Wine shops as jewelry stores?

The good folks over at NPR’s Planet Money had a short piece on pricing at jewelry stores recently (Episode 572, mysteriously not on their website). Frustrated with why jewelry stores hide the price tags of items in the case, the reporter wondered whey they would do that. It turns out that then shop owners can pull out a piece that a consumer expresses interest in and then tell the backstory.

So it made my wine mind wonder…why don’t boutique wine shops do that?

Some shops decry the price leveling competition of the internet. And others are big enough that people want to zip in, do a quick, self-guided browse or scan pay and go.

But there are a lot of small shops across America where there are knowledgable staffs where the strong selections are all what the industry calls a “hand sell” anyway. So why not force consumers to ask the price? Unlike a jewelry store, wine bottles aren’t behind glass, so there would have to be no prices displayed, rather than just flipping the price tag over as in a jewelry case. (There could be a printed price list at the counter for a quick scan by price and for a consumer to make sure the same price was being offered to everyone.) The wine industry relishes stories and this would give shop owners and staff a better chance to tell them.

The downside is that consumers are more educated about wine and the lack of visible prices could be annoying. And constantly having to ask the price after listening to s spiel would be a tad annoying and make even someone not normally concerned with price to appear to have a fixation on prices like Ebenezer Scrooge. In fact, this would be extremely tedious but this is where the price sheet/ipad would come in for the more savvy customer.

What do you think?

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9 Responses to “Wine shops as jewelry stores?”

  1. I imagine something similar could be achieved with a short paragraph, likely printed in a font reminiscent of handwriting. If the price is written out in English along with the paragraph then people are more likely to read the story too. If the price is in numbers, people may just skip the story altogether.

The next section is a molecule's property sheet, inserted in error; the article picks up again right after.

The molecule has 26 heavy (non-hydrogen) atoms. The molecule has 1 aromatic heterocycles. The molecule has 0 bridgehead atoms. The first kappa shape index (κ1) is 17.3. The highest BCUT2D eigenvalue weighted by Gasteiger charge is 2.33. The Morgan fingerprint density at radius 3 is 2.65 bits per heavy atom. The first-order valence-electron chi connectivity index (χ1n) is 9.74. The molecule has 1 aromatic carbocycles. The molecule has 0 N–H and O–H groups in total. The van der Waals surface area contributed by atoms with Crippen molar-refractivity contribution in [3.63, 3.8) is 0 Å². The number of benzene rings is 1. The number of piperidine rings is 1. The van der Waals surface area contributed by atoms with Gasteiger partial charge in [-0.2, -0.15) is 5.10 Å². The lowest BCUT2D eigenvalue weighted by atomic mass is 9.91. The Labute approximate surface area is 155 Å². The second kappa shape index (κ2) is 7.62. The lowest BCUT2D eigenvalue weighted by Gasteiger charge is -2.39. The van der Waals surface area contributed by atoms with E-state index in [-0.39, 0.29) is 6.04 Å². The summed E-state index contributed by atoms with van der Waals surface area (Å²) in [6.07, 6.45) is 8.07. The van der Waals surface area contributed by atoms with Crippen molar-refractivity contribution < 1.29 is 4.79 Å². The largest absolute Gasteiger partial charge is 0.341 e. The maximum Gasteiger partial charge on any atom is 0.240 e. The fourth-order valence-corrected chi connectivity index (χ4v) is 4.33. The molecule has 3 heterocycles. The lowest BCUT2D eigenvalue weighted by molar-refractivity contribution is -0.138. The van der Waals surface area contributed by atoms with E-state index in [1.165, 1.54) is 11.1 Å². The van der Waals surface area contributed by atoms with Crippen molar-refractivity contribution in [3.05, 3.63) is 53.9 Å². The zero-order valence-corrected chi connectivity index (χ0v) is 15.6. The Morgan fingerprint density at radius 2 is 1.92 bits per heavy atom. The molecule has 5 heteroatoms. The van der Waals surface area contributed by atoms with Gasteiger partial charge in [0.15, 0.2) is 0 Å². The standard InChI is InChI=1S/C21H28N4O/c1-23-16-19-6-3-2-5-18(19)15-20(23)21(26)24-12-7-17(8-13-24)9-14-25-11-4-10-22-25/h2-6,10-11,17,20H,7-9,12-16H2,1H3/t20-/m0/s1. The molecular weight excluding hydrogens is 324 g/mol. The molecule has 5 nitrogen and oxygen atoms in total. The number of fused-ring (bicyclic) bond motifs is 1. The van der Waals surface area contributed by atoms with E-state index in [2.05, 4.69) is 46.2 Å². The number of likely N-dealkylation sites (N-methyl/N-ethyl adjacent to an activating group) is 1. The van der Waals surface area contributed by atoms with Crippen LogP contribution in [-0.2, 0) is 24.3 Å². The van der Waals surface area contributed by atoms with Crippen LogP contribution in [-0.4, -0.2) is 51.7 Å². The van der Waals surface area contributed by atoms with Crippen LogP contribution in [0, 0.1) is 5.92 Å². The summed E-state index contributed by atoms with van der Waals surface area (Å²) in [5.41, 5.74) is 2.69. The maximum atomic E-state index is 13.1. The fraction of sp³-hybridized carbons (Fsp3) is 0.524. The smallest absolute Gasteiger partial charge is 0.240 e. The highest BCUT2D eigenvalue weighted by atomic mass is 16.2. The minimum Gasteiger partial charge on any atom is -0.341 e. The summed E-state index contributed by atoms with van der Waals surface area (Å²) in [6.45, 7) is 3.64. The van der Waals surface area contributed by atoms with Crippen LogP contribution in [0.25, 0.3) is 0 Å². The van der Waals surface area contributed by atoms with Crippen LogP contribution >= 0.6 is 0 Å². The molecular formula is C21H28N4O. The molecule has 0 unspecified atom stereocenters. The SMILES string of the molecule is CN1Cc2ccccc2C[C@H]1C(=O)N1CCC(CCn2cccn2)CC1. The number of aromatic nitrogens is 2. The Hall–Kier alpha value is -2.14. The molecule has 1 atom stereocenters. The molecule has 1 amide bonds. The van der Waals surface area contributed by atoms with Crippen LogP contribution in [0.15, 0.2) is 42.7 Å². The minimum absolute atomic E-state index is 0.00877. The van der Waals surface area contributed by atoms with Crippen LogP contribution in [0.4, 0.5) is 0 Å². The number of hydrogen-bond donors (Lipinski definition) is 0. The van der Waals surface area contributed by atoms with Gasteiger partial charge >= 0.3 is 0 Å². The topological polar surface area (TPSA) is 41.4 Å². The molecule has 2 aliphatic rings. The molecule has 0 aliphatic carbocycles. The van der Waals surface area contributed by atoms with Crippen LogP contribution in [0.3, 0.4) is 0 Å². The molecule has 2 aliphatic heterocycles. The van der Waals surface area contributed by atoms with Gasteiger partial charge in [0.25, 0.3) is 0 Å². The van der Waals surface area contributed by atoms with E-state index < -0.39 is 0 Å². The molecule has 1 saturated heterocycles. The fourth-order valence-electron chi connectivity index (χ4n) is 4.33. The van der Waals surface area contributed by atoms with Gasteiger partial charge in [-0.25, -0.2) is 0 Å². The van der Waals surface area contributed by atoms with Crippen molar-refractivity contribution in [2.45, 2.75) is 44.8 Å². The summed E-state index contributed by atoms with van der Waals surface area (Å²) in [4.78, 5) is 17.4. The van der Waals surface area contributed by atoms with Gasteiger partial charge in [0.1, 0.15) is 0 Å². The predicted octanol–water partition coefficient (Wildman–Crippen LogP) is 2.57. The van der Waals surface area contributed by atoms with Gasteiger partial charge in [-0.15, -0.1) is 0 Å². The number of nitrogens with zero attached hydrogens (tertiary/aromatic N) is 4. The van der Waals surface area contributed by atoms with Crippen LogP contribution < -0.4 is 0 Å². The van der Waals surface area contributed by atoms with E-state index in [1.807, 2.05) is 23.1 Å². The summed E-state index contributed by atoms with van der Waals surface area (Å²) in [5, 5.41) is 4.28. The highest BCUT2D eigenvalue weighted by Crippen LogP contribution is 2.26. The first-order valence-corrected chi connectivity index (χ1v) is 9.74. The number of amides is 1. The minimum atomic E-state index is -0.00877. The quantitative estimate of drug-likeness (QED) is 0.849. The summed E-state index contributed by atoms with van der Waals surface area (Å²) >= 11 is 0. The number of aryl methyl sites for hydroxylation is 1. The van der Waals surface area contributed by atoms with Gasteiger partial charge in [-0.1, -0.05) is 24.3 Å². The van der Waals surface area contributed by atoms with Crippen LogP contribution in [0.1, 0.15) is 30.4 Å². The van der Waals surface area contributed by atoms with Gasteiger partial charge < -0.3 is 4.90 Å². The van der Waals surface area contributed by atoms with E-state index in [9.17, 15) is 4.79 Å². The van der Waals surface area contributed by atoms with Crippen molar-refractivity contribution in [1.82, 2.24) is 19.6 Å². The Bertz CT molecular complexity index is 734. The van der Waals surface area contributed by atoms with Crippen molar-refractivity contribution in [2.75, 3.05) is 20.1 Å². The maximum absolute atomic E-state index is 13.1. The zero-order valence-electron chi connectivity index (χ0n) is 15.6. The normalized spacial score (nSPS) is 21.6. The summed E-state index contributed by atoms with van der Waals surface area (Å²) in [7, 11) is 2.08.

2. I think retailers are most successful when they’re set up to serve customers instead of the owners, which in my mind eliminates the use of any tactic that involves the verb “force.” The idea is to figure out how to entice customers to want to hear the story.

    One way to do that is to collect as many email addresses as possible and give the back story for selected wines that way. I have made many, many wine purchases based on emails and also feel all warm and fuzzy toward the seller who made me want to do it! I wouldn’t visit a second time a wine seller who made me ask about prices.

  3. I was just recently in such a store (which shall remain nameless, but it was a notable one in a bigger city that I was visiting on vacation) and I found it incredibly frustrating, to the point that I left without purchasing a thing. I do see what you’re going for there, yes, but honestly, that plus the word “boutique” makes me think: “if you have to ask, you can’t afford it”. Perhaps this would work in some tony zip codes, but I would imagine the rest of us would be either annoyed or offended.

  4. Also, August’s idea is fantastic. I fully support that!

  5. Good comments! Christine, nice point that anything that “forces” the consumers is not likely to do well in a competitive market.

    August – writing out the price in letters would be a fascinating experiment!

    MF – interesting that such a store exists! Was it new (thus possibly changing their sales model soon)? Or only selling very expensive wines?

  6. A great idea. Except from October through December, when the idea is to move bottles, all bottles, in all price ranges, and there’s no time for Story Hour.

  7. Give.Me.A.Break.

    There’s way too much hype and BS in the wine business already.

    I buy wines with interesting flavor, not overpriced, that allow me to compose my own story when I drink them, generally with food, in good company.

  8. give me a Break. are you kidding.. you are too surrounded with elites and rich people.
    Wine is to consume and frankly the jewelery business promotes elitism and exploitation of people in third world countires in toxic mining pits

  9. People who buy jewelry generally want to leisurely throw their money around.

    People who buy wine generally do not.

    In a wine retail shop, the majority of customers would leave if they had to ask for the price of every wine, especially the ones on their way home from work.


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